Labor Day Weekend 2012.Â September 1 at 2pm exactly I finished transcribing Volume II of Randall Wadeâs travel journals from 1870-1871.Â This is a labor of love accomplished during my spare time over the past two years, and in spare time for the foreseeable future.Â There is still one more volume to transcribe.
Done with the task setÂ for the day, from 2-3pm I allowed myself some time in the Western Reserve Historical Society Library to do a little research for another project I’m working on for which I needed some information about farming in the mid-19th century.Â I asked, Ann Sindelar, the doughty archivist if she had any thoughts about manuscripts or collections of letters that might help me.Â She returned with descriptions for three manuscript collectionsânone of them were large, either brief journals or small collections of letters.
The first one I called down (had them retrieve from the stacks) was MS.Â 4975 Worthy McClintock and family papers (1862-64).Â Â I pulled the first folder out and realized it was letters and sighed a little inwardly because 19th century letters require some hard work.Â It isn’t always easy to readÂ the handwriting of someone (Worthy and family) I donât know from a time period with which I am mostly unfamiliar (1850s/60s)Â about a topic (farming) I know nothing about .Â It didn’t take me long to discover that Worthy McClintock was a young man who had gone off to fight for the Union Army in the Civil War in 1862âprobably 18 or 19 years old.Â [Note: This is something I would have known had I read the description of the collection that Ann provided for me rather than just writing down the call number and having the box of letters brought to the table] The letters were his letters to his family and his parentâs letters in return.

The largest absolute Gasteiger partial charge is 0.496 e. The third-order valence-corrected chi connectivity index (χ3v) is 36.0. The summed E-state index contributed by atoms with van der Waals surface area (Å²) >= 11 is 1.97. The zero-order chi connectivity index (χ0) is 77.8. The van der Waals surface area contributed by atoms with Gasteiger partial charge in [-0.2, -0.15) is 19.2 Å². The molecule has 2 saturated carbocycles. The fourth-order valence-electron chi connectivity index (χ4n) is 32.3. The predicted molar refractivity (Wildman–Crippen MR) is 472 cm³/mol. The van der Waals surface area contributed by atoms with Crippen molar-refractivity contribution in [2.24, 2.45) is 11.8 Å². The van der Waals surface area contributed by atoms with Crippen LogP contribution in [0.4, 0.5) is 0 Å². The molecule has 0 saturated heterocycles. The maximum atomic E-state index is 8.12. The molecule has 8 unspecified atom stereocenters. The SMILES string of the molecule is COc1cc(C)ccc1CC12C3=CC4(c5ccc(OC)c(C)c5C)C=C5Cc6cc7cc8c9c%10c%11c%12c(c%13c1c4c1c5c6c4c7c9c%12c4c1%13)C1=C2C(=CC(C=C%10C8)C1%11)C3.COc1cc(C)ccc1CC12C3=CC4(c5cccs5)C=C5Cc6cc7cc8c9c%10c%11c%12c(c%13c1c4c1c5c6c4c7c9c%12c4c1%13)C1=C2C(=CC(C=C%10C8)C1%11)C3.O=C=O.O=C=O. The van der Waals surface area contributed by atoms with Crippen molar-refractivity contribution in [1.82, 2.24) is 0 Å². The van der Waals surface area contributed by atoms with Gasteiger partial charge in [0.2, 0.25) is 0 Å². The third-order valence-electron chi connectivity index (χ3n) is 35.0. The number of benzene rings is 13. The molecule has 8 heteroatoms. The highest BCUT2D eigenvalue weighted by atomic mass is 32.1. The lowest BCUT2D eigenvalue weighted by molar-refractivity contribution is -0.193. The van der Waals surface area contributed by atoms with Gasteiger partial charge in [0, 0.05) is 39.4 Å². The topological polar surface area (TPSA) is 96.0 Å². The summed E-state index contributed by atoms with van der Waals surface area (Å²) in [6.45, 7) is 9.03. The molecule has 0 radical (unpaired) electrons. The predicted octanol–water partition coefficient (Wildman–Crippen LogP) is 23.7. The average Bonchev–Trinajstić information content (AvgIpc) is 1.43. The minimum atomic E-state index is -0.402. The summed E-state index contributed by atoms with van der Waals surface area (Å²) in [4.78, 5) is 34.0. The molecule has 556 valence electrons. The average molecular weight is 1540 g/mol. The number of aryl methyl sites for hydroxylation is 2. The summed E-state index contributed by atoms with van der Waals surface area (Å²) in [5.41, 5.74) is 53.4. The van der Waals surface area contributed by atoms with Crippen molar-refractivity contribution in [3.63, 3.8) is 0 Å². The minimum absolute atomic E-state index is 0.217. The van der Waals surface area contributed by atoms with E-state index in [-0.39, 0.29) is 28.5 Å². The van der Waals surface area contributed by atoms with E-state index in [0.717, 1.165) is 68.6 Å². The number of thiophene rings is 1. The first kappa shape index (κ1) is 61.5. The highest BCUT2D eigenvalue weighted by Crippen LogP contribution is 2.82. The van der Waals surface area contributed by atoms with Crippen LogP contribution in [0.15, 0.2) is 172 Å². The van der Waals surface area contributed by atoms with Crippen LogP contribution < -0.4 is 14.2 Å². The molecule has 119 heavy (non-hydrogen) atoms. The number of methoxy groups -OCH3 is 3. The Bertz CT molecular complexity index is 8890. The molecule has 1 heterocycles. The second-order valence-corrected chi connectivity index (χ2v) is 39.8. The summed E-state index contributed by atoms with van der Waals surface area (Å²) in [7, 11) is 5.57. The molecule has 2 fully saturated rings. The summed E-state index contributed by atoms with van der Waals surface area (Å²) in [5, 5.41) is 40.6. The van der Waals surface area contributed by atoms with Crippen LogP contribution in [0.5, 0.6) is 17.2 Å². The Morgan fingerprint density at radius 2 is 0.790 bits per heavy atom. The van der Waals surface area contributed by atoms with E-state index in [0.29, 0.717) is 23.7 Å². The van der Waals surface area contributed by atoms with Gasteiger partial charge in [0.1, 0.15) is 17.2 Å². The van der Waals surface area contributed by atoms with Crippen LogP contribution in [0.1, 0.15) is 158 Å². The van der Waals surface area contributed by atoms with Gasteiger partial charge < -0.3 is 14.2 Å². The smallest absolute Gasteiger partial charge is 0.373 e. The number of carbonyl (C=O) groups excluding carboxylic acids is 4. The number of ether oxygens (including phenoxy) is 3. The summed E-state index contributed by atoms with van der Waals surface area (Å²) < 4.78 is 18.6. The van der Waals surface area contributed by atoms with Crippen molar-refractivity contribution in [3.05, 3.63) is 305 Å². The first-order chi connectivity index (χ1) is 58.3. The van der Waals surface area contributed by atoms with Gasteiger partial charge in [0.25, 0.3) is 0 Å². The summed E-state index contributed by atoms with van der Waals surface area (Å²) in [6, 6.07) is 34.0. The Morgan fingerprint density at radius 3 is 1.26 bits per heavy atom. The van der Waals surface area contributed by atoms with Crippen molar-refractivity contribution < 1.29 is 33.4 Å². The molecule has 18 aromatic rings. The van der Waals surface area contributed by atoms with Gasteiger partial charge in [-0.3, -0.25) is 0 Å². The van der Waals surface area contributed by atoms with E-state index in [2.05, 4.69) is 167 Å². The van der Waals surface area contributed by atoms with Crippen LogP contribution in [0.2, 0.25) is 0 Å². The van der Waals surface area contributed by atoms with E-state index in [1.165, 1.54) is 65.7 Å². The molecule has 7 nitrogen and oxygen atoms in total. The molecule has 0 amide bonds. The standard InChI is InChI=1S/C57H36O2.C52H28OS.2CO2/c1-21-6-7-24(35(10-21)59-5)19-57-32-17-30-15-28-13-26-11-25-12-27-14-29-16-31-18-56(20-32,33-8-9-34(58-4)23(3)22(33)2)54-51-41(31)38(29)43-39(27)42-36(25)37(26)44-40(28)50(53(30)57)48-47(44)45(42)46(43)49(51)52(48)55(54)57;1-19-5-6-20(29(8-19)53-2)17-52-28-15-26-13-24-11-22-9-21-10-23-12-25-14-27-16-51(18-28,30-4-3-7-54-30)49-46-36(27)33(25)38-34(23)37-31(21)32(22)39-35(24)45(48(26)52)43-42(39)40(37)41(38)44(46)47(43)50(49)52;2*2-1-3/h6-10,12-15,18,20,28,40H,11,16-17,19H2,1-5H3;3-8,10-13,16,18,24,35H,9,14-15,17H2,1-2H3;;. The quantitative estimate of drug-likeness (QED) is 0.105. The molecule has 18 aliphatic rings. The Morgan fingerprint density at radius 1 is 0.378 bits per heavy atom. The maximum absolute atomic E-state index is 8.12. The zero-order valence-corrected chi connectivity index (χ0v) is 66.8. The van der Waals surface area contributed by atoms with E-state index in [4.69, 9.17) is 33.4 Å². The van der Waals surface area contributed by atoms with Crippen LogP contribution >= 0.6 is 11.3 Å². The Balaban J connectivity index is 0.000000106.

Worthy McClintock’s letters are mostly about his activities and the conditions in the field, growing increasingly graphic and indicating the hardships faced by the soldiers once he left the training camp in Cincinnati.Â Â Â His parentâs letters to him talked about life on the farm, how the animals were doing, what the harvest was going to be like, etc. etc.Â Â His mom was a dab hand at cheese-making and there was a lot of back-and-forthing about whether it would be possible to get a cheese to him by Christmas 1862.
At that point I looked back at the description of the manuscript collection Ann had provided and realized that this correspondence wasnât going to end well.Â Â Sure enough.Â Worthy McClintock died (either in battle or of wounds or illness) in 1864.Â I put the collection away.
The wonder and the magic of archives for me is that as I read documents people come alive for me.Â I understand that Randall and all the members of his family in the photograph above are gone.Â In two years I’ve had time to come to terms with that. In fact my shortcut on the way home from the library takes me through Cleveland’s majestic Lakeview Cemetery and Wade Family mausoleum with it’s beautiful Tiffany windows.Â See photograph at left.
Still it came as a shock when I realized that I didnât want to get any closer to Worthy McClintock or his parents.Â I didn’t want to know that his mother was exactly my age when the letters from her son stopped coming. Â I stopped reading the letters but I will remember Worthy McClintock–just a boy, from a farm in Ohio’s Western Reserve–and now you will too.